First Look: 2014 FOX TALAS

27.5 29er Forks

For the 2014 model year, FOX has made two impressive changes to their suspension lineup, including the revised TALAS fork and the new FLOAT X rear shock. The TALAS is an acronym for Travel Adjustable Linear Air Spring system, and although the TALAS has gone through many changes throughout its lifetime, this latest revision is fairly substantial and sweeping compared to its predecessors. The complete TALAS redesign gives better ride performance and alterable travel settings, and it utilizes an updated air spring and a new travel adjustment system and fewer seals.

Read the 2014 FOX TALAS follow up review here.

CTD

The CTD has the three on the fly adjustments (Climb, Trail, Descend), and in addition, there are three fine tuning settings for the Trail mode (soft, medium, firm). For 2014, they increased the compression damping on all CTD models, and the Descend mode has more support and better control and keeps the fork up higher in its travel, while the Trail mode has an all-around tune and the Climb mode gets a firm tune. The 32 and 34 FOX chassis retains the CTD damper, while the 36 versions get the RC2.

Air Spring

The updated air spring uses a similar design to the 2014 FLOAT, with fewer seals (from three to one) for smoother and lower friction movement. The left graph shows how much easier it is to initiate or activate the travel due to lower breakaway friction, while the lower dynamic friction makes the first 2/3 of travel closely mimic a coil spring, before ramping up at the end for bottom out support. The right graph shows how similar the long and short travel are, and that the short mode is just as rideable in a wide variety of conditions.

TALAS

Taking inspiration from the 2003 TALAS rear shock, they have decoupled the travel adjustment from the air spring, and now use an inline hydraulic adjust system that is cartridge based for easier serviceability. The two-position travel adjuster uses two check balls to regulate the oil flow, and the oil doesn’t cycle except during travel changes.

The difference in travel (between long and short) can be altered by adding 5mm plastic clip-on spacers, and it’s easily done by un-threading the top cap and popping them on the cartridge shaft. For example, you could change the default long/short travel settings of 140mm/110mm to a 140/115 or 140/120, opening up a slew of tunability for the TALAS. In addition, the total travel is customizable by adding 10mm shuttle bumpers at the bottom of the air spring assembly, to a maximum of 30mm for the 32 and 34 chassis, and 40mm for the 36.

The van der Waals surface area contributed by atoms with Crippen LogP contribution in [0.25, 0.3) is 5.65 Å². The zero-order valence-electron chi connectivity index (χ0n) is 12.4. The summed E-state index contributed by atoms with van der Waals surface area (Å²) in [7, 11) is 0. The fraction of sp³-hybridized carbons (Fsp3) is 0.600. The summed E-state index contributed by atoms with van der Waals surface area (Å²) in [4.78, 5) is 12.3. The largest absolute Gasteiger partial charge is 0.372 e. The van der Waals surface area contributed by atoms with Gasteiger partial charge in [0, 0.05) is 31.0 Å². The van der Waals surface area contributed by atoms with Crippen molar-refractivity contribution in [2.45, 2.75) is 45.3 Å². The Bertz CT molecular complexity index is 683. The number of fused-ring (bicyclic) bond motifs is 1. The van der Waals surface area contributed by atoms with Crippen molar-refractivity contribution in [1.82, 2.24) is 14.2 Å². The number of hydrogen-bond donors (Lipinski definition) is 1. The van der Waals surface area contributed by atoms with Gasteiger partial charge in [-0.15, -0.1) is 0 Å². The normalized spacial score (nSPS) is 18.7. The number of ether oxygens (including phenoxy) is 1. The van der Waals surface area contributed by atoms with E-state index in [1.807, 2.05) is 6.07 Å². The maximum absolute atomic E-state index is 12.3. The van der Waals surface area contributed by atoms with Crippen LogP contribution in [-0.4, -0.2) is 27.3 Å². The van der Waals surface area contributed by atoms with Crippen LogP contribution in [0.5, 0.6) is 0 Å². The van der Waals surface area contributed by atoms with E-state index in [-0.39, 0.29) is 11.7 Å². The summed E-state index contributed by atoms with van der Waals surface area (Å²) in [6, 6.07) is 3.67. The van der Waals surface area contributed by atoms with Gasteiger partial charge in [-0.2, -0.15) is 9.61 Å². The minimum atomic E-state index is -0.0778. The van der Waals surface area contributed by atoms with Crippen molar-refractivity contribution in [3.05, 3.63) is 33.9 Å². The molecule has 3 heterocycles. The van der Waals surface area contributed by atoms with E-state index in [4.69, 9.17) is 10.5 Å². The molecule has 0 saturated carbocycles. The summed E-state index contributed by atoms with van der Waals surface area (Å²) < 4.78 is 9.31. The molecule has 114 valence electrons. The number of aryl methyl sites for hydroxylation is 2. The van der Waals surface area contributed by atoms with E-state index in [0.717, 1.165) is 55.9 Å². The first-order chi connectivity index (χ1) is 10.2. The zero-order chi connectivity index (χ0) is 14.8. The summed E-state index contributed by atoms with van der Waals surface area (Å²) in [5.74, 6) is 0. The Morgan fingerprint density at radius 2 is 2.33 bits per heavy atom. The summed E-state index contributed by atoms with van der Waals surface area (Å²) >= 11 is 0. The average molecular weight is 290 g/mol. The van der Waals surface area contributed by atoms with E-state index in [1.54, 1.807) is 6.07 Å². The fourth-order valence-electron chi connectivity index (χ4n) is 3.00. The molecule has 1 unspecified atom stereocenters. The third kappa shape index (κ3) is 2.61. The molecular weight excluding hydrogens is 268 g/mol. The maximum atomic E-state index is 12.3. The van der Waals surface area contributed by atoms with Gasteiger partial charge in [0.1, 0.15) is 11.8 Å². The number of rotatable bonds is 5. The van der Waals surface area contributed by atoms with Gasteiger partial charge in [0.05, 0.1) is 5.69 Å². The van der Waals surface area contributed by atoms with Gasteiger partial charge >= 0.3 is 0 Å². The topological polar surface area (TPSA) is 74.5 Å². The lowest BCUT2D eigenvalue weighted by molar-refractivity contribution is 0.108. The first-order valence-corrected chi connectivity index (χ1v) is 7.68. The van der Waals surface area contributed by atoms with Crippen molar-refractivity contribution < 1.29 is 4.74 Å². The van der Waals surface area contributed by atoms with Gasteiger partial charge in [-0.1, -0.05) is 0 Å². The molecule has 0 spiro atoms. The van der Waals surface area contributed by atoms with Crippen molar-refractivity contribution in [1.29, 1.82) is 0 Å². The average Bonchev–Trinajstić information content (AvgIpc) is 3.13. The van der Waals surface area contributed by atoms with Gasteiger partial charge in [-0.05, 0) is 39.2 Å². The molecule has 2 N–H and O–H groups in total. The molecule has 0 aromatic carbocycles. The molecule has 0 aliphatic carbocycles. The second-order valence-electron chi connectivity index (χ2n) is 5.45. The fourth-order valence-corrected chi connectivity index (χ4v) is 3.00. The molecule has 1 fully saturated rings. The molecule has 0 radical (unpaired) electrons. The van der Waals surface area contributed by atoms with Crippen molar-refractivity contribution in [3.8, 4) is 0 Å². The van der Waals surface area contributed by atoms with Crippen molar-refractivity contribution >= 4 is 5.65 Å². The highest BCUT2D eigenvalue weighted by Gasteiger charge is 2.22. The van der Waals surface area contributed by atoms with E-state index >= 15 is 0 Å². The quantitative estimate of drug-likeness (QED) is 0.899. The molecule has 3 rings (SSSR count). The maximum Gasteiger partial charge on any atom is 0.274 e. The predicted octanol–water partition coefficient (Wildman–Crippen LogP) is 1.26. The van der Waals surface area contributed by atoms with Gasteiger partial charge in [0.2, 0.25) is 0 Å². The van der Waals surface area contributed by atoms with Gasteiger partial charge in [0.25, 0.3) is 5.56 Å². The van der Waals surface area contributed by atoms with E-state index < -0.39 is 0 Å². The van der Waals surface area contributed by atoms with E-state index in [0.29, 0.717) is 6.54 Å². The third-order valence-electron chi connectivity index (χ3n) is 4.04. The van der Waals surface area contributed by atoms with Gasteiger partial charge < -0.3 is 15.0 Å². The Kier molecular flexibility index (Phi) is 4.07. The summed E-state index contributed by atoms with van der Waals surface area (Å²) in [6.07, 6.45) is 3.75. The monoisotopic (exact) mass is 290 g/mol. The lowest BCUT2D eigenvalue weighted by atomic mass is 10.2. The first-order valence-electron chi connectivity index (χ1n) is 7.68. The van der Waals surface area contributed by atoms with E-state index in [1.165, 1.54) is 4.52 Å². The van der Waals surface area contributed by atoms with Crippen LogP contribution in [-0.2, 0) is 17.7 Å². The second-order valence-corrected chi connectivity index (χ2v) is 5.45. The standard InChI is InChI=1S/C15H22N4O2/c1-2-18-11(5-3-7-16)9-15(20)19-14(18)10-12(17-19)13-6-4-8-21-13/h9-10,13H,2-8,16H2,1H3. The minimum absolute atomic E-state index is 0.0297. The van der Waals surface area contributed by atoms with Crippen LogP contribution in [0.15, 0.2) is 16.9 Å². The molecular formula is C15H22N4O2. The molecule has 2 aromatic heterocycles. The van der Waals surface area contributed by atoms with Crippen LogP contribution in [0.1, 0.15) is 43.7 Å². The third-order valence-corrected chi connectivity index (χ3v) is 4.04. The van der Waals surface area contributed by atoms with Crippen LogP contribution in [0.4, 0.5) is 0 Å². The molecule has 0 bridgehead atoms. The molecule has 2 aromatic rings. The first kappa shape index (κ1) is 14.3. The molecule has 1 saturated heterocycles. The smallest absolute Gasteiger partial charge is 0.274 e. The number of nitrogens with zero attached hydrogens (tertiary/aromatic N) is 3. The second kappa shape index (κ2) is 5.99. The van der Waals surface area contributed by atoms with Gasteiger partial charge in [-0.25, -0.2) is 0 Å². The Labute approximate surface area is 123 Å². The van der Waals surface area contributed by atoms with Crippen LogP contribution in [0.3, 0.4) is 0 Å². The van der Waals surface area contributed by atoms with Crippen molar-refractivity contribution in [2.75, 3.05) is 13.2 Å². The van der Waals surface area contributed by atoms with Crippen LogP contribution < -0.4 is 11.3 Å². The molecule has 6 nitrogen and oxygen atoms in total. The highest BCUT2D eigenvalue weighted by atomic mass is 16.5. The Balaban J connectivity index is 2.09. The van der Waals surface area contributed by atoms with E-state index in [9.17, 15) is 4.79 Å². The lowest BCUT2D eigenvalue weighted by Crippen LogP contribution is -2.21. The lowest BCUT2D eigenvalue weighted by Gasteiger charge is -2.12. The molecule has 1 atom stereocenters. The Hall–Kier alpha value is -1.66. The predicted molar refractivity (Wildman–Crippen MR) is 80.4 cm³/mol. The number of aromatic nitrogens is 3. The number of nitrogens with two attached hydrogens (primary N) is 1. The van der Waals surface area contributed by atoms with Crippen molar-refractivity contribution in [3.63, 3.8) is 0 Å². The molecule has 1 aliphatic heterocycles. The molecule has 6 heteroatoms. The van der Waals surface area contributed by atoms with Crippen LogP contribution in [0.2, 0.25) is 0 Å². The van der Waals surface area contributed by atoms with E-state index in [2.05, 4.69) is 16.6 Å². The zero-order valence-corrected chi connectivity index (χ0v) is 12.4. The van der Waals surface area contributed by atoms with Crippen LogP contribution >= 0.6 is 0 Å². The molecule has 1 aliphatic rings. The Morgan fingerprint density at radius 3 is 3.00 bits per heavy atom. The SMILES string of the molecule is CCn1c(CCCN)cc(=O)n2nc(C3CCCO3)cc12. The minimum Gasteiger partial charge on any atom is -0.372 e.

The TALAS lever has been upgraded, and is easier to use on the trail, with a shorter 55-degree throw.

About the author: Brian Mullin

Brian has been part of the Mtbr team since 2007, where he has become an integral member of the review and test staff, specializing in technical articles. He likes to push the limits in all the sports he obsesses in, whether it's mountain biking, whitewater kayaking, extreme skiing, or sport climbing. He takes those same strengths and a good dose of insanity to his reviewing and writing on mountain biking products, creating technical, in-depth and hyperbolic articles. Whenever he's not on the bike, he might be found watching MotoGP racing, otherwise look for him out on extremely technical singletrack.


(Visited 17,896 times, 1 visits today)

Related Articles


NOTE: There are two ways to comment on our articles: Facebook or Wordpress. Facebook uses your real name and can be posted on your wall while Wordpress uses our login system. Feel free to use either one.

Facebook Comments:



Wordpress Comments:

  • patrick says:

    I feel like most of these reviews for fox products feel a little like advertisements since the last several years have gone like this: “this new fox fork has totally solved all those issues the last model had. oh no wait, this new one now solves all the issues… oh, oops, now this year it’s finally right….”

    • Brian Mullin says:

      Yes, we all suckle from the FOX marketing teat. I can only gloss over some of the stuff that gets passed along to me, and then make comparisons with real product usage. I don’t think any product ever solves things, nothing is perfect. Better then the previous year? Sometimes and sometimes not.

      They have been adding better seals and the coatings to their shocks and forks in the last several years, and in direct comparison the differences are sometimes notable. Before MY14, the differences between the FLOAT and TALAS were sort of glaring, now things are subtle.

      • Patrick says:

        That’s good to know that they are getting better. I don’t harbor any ill will towards fox or you guys. I just get a little jaded some times. Good to hear an honest evaluation!

  • yaniv says:

    i have a 120mm fork in my bike.
    i was always wondering if it posible to have a talas that can get me more travel in downhill and still keep same geometry of the bike in the parts where i need it to give me good pedaling and steering. wouldn the change in head angle heart the chassis?

  • Francis says:

    I believe Fox are offering some sort of deal to upgrade 2013 model to 2014? not heard much more about it

  • r1Gel says:

    I was just wondering earlier today how I wished some travel adjustable fork (TALAS or RS DP) would have a 140/120mm travel adjust option. And lo and behold! Way to go Fox!
    What do you mean by “the total travel is customizable by adding 10mm shuttle bumpers?” You can make it 130/110 or 120/100…?

  • Jeff says:

    I love Fox Products but for $1000 for a fork you should get a free upgrade once.
    I really like how it’s $1000 for just a fork or its $3000 for a complete bike with a xt drivetrain. sorry just venting I know everyone wants to drive a Mercedes on someone else’s dime!

Leave a Reply

Your email address will not be published. Required fields are marked *

*
*